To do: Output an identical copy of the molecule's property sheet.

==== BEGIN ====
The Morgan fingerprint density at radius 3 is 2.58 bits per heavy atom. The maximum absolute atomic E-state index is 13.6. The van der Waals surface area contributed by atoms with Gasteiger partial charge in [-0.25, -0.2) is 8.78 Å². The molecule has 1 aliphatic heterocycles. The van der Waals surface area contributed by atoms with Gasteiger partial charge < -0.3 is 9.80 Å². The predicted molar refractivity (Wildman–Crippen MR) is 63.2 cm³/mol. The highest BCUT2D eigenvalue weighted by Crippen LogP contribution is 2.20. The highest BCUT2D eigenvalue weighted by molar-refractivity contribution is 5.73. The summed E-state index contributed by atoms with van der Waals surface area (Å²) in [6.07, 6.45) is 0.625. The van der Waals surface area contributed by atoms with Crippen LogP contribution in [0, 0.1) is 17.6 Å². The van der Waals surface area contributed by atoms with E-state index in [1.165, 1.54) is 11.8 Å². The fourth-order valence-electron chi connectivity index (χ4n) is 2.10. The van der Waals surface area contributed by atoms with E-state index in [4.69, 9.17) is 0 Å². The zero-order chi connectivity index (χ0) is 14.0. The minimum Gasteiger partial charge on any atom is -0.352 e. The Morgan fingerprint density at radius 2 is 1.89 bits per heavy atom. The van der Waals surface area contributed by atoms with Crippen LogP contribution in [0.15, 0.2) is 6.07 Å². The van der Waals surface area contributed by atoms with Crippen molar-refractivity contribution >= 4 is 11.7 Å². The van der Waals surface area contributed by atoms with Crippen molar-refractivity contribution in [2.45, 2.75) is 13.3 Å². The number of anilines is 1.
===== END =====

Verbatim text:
The Morgan fingerprint density at radius 3 is 2.58 bits per heavy atom. The maximum absolute atomic E-state index is 13.6. The van der Waals surface area contributed by atoms with Gasteiger partial charge in [-0.25, -0.2) is 8.78 Å². The molecule has 1 aliphatic heterocycles. The van der Waals surface area contributed by atoms with Gasteiger partial charge < -0.3 is 9.80 Å². The predicted molar refractivity (Wildman–Crippen MR) is 63.2 cm³/mol. The highest BCUT2D eigenvalue weighted by Crippen LogP contribution is 2.20. The highest BCUT2D eigenvalue weighted by molar-refractivity contribution is 5.73. The summed E-state index contributed by atoms with van der Waals surface area (Å²) in [6.07, 6.45) is 0.625. The van der Waals surface area contributed by atoms with Crippen LogP contribution in [0, 0.1) is 17.6 Å². The van der Waals surface area contributed by atoms with E-state index in [1.165, 1.54) is 11.8 Å². The fourth-order valence-electron chi connectivity index (χ4n) is 2.10. The van der Waals surface area contributed by atoms with E-state index in [4.69, 9.17) is 0 Å². The zero-order chi connectivity index (χ0) is 14.0. The minimum Gasteiger partial charge on any atom is -0.352 e. The Morgan fingerprint density at radius 2 is 1.89 bits per heavy atom. The van der Waals surface area contributed by atoms with Crippen LogP contribution in [0.15, 0.2) is 6.07 Å². The van der Waals surface area contributed by atoms with Crippen molar-refractivity contribution >= 4 is 11.7 Å². The van der Waals surface area contributed by atoms with Crippen molar-refractivity contribution in [2.45, 2.75) is 13.3 Å². The number of anilines is 1.